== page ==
RE: High School Bible class attacked

From: Donald Perrett (E-mail) <donperrett@theology-perspectives.net>
Date: Wed Aug 03 2005 - 03:24:13 EDT

While I personally don't see the necessity for biblical study in public
schools, seeing as it can be obtained in church or private schools, I also
don't see the alarmist reaction as being helpful. The course is not
"forced" on anyone even by the anti-YEC admissions. It is an elective. If
a majority of parents want this course to be available to their children so
be it. It high time for the rest of the population to stay out of other
peoples homes. School districts are supposed to be able to customize their
curriculum to the needs of their local population, while abiding by national
standards. If we got to a point where those in New England can dictate
curriculum in the Southwest then the question becomes can the YECs dictate
what should be taught in New England? If a local district wants to put more
emphasis on math does anyone object? No. It's only objection to a view
which others do not hold that becomes controversial. So basically one must
first admit that they are flawed logically and cannot withstand someone
else's views. Being closed minded is what got the YECs to where they are.
Why should we join them in being closed minded? Let them have their field
day believing that they have gained a victory. So long as it is an
elective, "I" can decide whether my child will attend it or not. "I'm" not
being forced.

Even better, use the same amount of effort to get course electives into
school that would teach proper science from a Christian perspective. Then
perhaps everyone will win.

Don P

-----Original Message-----
From: asa-owner@lists.calvin.edu [mailto:asa-owner@lists.calvin.edu]On
Behalf Of Carol or John Burgeson
Sent: Tuesday, August 02, 2005 18:20
To: asa@calvin.edu
Subject: High School Bible class attacked

From the AP: (in part)

Aug. 1, 2005, 5:01PM

Clergy group attacks Bible study course in schools

Associated Press

AUSTIN A religious watchdog group went on the attack today against a
Bible study course taught in hundreds of schools in Texas and across the
country, complaining it pushes students toward conservative Protestant
viewpoints and violates religious freedom.

The Texas Freedom Network, which includes clergy of several faiths, said
the course offered by the Greensboro, N.C.-based National Council on
Bible Curriculum in Public Schools is full of errors and dubious research
that promote a fundamentalist Christian view.

The National Council on Bible Curriculum Web site says its elective
course is offered in high schools and junior highs by more than 300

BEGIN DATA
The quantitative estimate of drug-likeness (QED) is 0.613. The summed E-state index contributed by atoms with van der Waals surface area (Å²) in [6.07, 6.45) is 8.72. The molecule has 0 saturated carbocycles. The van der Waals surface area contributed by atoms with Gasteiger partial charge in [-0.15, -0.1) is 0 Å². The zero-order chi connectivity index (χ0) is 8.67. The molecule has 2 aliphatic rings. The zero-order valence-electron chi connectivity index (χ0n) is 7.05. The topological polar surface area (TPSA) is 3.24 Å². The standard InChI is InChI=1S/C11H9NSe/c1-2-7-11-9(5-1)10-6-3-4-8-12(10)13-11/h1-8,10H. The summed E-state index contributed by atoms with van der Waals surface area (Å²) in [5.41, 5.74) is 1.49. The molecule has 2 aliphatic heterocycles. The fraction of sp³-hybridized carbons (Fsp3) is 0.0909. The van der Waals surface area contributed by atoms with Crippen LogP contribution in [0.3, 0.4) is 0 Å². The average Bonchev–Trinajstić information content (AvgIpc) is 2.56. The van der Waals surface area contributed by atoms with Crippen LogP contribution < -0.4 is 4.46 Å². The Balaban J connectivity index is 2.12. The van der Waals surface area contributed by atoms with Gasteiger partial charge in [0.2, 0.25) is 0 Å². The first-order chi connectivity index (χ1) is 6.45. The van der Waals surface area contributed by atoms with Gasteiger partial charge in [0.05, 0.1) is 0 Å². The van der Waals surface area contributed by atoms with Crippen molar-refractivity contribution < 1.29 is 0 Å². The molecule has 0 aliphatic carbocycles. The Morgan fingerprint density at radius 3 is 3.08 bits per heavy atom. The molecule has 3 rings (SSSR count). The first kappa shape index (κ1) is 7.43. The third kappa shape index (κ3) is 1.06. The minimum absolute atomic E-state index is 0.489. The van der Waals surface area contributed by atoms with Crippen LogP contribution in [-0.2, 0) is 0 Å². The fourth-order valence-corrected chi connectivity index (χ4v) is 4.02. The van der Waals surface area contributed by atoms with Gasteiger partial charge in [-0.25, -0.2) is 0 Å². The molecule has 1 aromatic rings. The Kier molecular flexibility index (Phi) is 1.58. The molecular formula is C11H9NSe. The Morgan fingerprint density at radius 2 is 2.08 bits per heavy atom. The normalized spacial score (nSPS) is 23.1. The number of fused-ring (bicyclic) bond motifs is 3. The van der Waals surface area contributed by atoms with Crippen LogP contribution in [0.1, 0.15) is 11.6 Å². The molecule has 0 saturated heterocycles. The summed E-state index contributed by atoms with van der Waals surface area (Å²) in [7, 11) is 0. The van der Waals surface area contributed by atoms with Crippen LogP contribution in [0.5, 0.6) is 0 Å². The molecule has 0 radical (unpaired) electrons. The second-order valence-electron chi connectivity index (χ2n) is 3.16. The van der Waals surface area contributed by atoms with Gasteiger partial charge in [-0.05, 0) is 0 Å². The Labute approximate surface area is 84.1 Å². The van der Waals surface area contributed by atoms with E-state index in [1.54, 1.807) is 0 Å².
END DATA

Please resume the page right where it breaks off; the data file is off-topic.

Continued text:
school districts in 37 states.

Texas Freedom Network President Kathy Miller said her group looked at the
course after the Odessa school board voted in April to offer the class.
It asked Southern Methodist University professor and biblical scholar
Mark A. Chancey to review the class curriculum. Miller said Chancey was
not paid for his work.

Chancey's review found the Bible is characterized as inspired by God,
discussions of science are based on the claims of biblical creationists,
Jesus is referred to as fulfilling Old Testament prophecy and
archaeological findings are erroneously used to support claims of the
Bible's historical accuracy. He said the course suggests the Bible,
instead of the Constitution, be considered the nation's founding
document.

All of those points may be acceptable to some religions, but not to
others, Chancey said.

His review also found the curriculum relies on many nonacademic sources
and directs teachers and students to sectarian Web sites and research
materials. In other areas, entire pages or chapters appears to be lifted
from other publications without proper sourcing, Chancey said.

"No public school student should have to have a particular religious
belief forced upon them," the Rev. Ragan Courtney, pastor of The
Sanctuary, a Baptist congregation in Austin.
------- end AP article ---
Note particularly the phrase "...discussions of science are based on the
claims of biblical creationists. . . "

And yet, some folks still think the YECs have not won.

Today and tomorrow, Kathy Miller and Dr. Mark Chancey will appear on the
following national news programs (all times Central):

Today, Aug. 2
4:30 p.m. ABC News Now
6:00 p.m. Hardball with Chris Matthews (MSNBC)

Wednesday, Aug. 3
11:00 a.m. MSNBC Connected Coast-to-Coast

Burgy

www.burgy.50megs.com/anony.htm (Review of THE ANONYMOUS GOD)

Burgy
Received on Wed, 3 Aug 2005 03:24:13 -0400

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